July 22nd, 2010

Based on the first six episodes of Top Chef’s seventh season, I’m not convinced that the Magical Elves (the show’s producers) were watching the same show that I was last year.

Top Chef’s sixth season was, by all accounts, a triumph: four chefs went into the semi-finals cooking some absolutely stellar food, each in a position where they would have deserved to win the competition, and each representing a different style of cooking. The challenges were solid, the Las Vegas setting was put to solid use, and outside of some justifiable complaints about Toby Young the judging was pretty spot on. It was a season without any major controversies, and which seemed to verify my conclusion I had come to after watching the first four seasons in a marathon last summer: Top Chef, like The Amazing Race before it, is a solid foundation which will vary each year depending on the caliber of chefs within the competition.

And yet, it seems that the Magical Elves felt that there was some magic missing: either because they were concerned with the caliber of chefs they had assembled, or because they felt that viewers were no longer responding to the series in the same fashion, the show’s production team has gone out of their way to mess with a good thing this year. Now, on the surface, you may expect me to call them out for deliberately breeding conflict between the chefs, something which has happened more naturally in past seasons and which is one of my least favourite parts of the series when it isn’t pre-existing (as it was between brothers Michael and Bryan last year).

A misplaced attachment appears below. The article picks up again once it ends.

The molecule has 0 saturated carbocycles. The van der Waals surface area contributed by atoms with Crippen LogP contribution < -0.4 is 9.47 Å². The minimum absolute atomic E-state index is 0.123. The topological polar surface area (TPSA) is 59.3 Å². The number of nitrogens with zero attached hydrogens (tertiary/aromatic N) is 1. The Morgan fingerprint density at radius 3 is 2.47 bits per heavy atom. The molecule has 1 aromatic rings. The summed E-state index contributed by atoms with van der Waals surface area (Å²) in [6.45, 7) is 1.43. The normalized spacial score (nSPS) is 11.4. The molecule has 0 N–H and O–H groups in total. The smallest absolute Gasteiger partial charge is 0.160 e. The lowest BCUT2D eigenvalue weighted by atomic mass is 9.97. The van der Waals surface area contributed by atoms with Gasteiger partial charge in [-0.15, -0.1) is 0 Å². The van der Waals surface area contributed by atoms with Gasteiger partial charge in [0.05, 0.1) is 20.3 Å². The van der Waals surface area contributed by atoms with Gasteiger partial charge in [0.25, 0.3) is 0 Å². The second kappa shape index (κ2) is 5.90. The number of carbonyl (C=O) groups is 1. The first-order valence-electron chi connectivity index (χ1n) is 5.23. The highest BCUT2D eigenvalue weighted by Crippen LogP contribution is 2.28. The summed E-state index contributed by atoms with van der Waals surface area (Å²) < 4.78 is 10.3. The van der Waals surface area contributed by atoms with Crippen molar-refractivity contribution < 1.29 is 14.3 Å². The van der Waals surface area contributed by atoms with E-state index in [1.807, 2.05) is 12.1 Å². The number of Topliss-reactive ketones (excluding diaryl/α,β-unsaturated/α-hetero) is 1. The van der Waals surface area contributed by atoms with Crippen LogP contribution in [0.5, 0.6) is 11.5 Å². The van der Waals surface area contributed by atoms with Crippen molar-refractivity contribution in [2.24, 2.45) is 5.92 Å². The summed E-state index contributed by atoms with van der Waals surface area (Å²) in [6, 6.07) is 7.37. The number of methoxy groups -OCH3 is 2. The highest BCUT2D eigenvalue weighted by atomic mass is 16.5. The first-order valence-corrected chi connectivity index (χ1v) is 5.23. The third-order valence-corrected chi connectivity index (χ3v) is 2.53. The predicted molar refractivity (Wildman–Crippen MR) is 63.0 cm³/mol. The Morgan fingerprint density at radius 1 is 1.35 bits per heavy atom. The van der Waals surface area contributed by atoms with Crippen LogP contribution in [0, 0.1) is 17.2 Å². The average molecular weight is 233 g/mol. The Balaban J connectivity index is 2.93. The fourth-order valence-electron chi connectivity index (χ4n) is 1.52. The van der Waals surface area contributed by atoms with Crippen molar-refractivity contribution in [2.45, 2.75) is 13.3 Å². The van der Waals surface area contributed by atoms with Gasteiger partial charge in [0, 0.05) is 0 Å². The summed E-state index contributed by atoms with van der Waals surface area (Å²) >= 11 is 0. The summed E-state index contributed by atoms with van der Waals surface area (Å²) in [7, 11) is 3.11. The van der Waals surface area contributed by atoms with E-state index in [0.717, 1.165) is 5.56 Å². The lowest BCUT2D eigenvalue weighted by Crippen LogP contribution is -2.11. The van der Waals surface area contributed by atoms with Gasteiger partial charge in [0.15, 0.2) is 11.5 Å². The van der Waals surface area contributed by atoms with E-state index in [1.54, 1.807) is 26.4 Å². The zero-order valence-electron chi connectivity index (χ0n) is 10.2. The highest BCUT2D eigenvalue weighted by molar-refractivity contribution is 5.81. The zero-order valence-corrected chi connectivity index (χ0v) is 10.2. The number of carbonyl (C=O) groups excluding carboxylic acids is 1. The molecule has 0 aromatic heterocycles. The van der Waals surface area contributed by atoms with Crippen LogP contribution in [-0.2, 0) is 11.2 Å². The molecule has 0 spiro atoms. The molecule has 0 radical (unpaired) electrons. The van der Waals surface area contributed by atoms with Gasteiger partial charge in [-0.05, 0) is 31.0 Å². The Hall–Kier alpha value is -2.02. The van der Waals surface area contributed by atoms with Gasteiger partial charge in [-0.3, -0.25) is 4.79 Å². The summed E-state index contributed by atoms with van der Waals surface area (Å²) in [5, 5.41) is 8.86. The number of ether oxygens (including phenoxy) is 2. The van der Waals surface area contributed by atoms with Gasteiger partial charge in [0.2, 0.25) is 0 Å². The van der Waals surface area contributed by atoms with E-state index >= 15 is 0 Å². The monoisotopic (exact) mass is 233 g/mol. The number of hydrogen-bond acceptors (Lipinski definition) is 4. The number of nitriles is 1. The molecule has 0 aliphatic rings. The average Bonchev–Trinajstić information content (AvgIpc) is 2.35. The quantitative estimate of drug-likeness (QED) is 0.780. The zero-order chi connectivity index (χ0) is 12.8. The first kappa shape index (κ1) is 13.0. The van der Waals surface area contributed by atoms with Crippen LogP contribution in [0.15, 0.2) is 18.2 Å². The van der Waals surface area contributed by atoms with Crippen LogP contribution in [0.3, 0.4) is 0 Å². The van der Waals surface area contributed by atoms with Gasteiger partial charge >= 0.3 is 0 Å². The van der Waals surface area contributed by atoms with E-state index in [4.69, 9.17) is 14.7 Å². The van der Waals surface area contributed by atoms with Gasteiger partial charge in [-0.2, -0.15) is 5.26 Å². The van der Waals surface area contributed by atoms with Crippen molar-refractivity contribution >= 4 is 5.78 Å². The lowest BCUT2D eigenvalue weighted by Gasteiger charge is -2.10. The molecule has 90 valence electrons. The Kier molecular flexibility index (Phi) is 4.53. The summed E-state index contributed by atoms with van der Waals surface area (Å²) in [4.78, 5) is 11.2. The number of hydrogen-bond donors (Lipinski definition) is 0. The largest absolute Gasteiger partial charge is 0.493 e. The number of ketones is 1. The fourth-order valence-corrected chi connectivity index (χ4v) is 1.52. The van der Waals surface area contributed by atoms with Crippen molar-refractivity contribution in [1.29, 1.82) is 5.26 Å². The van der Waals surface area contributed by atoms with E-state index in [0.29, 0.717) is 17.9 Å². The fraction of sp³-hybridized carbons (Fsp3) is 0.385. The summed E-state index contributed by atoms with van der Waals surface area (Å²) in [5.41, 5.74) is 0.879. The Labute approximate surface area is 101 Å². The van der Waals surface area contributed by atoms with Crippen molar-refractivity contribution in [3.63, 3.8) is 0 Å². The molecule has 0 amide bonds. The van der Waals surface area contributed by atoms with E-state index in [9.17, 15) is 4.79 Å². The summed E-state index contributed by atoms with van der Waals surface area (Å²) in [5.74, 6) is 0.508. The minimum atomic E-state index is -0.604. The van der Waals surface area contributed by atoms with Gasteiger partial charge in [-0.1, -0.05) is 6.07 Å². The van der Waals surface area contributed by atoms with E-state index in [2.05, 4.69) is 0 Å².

However, the bigger problem is that the show’s production is undermining several cardinal rules of reality competition programming, rules which Top Chef used to follow with expert proficiency. While it has been possible for good chefs to be sent home before weak ones in the past, this year’s challenges seem explicitly designed to remove any opportunity the judges would have to give a chef a second chance, to allow them to bounce back as opposed to sending a chef who will remain mediocre throughout the rest of the competition. Instead, the producers have seized control of the competition in the most backwards of fashions, in that they actually cede any semblance of control when it really matters most to the rule and logic of a series once based on the food rather than the folly.

It’s a season that feels as if it’s been designed by the Elves who make cookies rather than those who make reality television, and it’s managing to take what might otherwise have been a perfectly solid season and turning it into something the series has never been before: a reality series uncertain of its own identity.

Which used to be about food.

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Getting Some Feedback: A Top Chef Failure and a Work of Art Worry